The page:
It's forever being said by experts that one has a better chance of being struck by lightning in Panama than by being bitten by a poisonous snake. Perhaps this is true, but to date my "close encounters of the reptile kind" have been more frequent than those of the lightning kind. Take this beautiful fellow featured above....
It was 10:15 am on a weekday and the sun was shining brightly. My two cats were up and about---one in the outside entryway peering in the front screen door, and the other inside peering out the front screen door. Both were poised and ready to pounce. I smiled briefly at what I perceived to be a sisterly staring contest.
I was expecting a friend any minute, so I opened the door to go out and unlock the yard gate. My doing so pushed the outside kitty away from the front entrance just as this large coral snake slithered underneath the door to the spot she had been occupying. Although she headed after it, my screams frightened both cats and thankfully, they took off. I seized my trusty camera---always nearby---and snapped this pic. It was a good thing I did, because in the time it took to get a male neighbor's attention, the snake had disappeared. Two brave men with machetes responded to my calls. They peered into and around nearby plants. No sign of a snake. I provided photographic proof of what I had seen, so the three of us persisted until the culprit was located behind a piece of patio furniture.
I wish we could have left it alone to live another lifetime, but the neighborhood is full of cats and dogs and small children, and our houses aren't all that far apart. The men killed it and buried in in the yard. (Something about burying it is supposed to detract other snakes from coming around....an old wives tale, I suppose.) I felt a bit guilty, as it was a beautiful snake. But I had learned my lesson from a previous experience.
About a year earlier, I was sitting with a guest in the living room when I noticed what I thought was an earthworm crawling along the baseboard. I grabbed the broom and dustpan to sweep it up, but when I got closer it reared it's head and curled into strike position. Realizing it was a snake, I abandoned the hand-held dustpan and swept it into a shovel. My friend urged me to kill it, but it was so small I couldn't do it. I took it outside to examine it closely before releasing it in the back lot. After my friend left I did an internet search to find snakes that had markings resembling my infantile visitor. The only snake that came close---actually it was a true match---was the Bushmaster. Right down to the two-toned color of it's head. Sometimes I still worry it may be living somewhere in that back lot...
It's hard to find precise information regarding snakes in Panama, but most sources will cite between 125 and 145 species of snakes in this country. Of that number, only 25 species are considered venomous. They fall into three family groupings; pit vipers, corals, and sea snakes.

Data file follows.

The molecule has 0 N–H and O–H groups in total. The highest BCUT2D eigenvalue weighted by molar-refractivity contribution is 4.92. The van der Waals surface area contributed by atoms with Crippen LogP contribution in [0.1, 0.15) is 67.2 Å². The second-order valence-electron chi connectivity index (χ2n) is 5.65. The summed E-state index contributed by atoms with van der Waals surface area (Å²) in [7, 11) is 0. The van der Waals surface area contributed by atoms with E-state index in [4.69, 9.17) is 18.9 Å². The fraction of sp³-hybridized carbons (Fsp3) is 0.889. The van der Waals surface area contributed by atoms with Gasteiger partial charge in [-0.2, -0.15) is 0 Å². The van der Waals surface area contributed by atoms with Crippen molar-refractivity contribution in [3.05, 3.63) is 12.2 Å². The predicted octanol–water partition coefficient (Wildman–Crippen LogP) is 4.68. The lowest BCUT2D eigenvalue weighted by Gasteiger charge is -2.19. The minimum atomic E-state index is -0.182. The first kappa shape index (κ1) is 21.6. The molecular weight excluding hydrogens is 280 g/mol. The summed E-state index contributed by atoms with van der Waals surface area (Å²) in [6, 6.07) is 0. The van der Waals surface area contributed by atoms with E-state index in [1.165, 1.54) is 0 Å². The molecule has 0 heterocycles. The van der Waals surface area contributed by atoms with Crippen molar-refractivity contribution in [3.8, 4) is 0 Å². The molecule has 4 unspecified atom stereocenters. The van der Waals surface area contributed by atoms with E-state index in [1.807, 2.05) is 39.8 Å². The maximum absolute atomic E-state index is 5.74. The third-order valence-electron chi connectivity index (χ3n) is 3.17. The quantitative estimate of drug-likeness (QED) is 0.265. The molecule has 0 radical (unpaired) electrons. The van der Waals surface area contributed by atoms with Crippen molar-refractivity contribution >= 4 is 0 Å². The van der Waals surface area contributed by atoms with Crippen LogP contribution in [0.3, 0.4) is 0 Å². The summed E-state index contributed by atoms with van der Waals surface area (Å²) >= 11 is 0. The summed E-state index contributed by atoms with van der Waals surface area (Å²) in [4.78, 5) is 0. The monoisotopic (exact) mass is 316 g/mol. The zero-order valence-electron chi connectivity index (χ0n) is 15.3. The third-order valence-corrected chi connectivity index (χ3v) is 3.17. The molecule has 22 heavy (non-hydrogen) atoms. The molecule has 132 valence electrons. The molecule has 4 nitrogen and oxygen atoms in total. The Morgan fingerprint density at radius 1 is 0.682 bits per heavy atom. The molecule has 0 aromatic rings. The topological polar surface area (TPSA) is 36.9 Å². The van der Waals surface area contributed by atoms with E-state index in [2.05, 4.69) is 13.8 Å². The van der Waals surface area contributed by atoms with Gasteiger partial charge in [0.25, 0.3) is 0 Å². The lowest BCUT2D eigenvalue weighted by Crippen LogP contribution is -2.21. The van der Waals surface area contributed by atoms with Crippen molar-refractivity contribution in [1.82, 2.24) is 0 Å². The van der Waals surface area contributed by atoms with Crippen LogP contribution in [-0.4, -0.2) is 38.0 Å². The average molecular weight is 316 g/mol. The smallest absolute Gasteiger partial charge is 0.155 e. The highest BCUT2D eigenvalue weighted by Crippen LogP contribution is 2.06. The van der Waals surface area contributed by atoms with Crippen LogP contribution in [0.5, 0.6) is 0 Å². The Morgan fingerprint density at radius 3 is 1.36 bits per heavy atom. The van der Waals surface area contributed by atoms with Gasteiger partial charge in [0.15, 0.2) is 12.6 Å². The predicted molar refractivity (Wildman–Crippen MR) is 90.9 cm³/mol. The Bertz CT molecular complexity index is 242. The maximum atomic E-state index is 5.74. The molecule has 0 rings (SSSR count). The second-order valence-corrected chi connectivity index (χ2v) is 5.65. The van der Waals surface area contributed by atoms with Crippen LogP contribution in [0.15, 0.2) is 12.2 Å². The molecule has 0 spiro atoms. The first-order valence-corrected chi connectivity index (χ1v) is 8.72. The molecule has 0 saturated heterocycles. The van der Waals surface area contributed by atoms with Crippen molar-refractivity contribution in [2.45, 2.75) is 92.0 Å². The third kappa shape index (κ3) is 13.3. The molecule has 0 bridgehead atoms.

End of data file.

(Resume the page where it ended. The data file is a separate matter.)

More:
Sea snakes are rarely dangerous to humans unless caught and handled. Their venom is a potent neurotoxin, but they reserve it for small fish and other prey.
Coral snakes are generally timid and inoffensive unless provoked. They are burrowing snakes and usually don't grow longer than 30 inches. Other snakes resemble the coral snake but are completely innocuous to humans. Here is a wikipedia photo I found of a kingsnake [serpiente rey] that shares the same colors as a coral snake. Their coloring is similar but the bands alternate as red, black, yellow or white, black, red. A mnemonic used to distinguish between the two is "Red touches black, friend of Jack. Red touches yellow can kill a fellow"
Unfortunately authorities always warn that this rhyme only applies to snakes native to North America and that coral snakes in Central and South America can have a variety of patterns and colors, including the red-touching-black pattern of the harmless North American kingsnake.
Pit vipers are the snake family most responsible for bites to humans in Panama. Around 2000 cases of snakebite are reported annually. The province that reports the most is Veraguas, which averages around 500 a year. Vipers are aggressive, even after having eaten and while molting. Several expats have reported sighting pit vipers in their homes, garages, or terraces.
Probably the most prevalent venomous viper reported in Boquete and surrounding areas is the fer-de-lance. (Bothrops asper) Locals call it "Equis" or "Terciopelo" or "Barba amarilla". It is responsible for about 95% of all snakebites in Panama. It's toxin is hemolytic and causes symptoms of hypotension, nausea, vomiting, severe pain, local necrosis and renal compromise. I have never seen one, but know people who have. One friend, living in a developed, upscale, gated community discovered a fer-de-lance coiled up in the corner of her sewing basket !
The other three vipers in Panama considered most dangerous to humans because of the potency of their venom are:
The eyelash viper (Bothriechis schlegelii), locally known as "Bocaracá", the bushmaster(Lachesis stenophrys), locally known as "Verrugosa" or "Cascabel muda", and the hog-nosed viper (Porthidium nasutum) locally known as "Patoca".
I will need to do additional research before commenting on their regional habitats, but all are found in humid, tropical forest areas, which include the provinces of Chiriqui, Veraguas, Cocle, and Panama Oeste.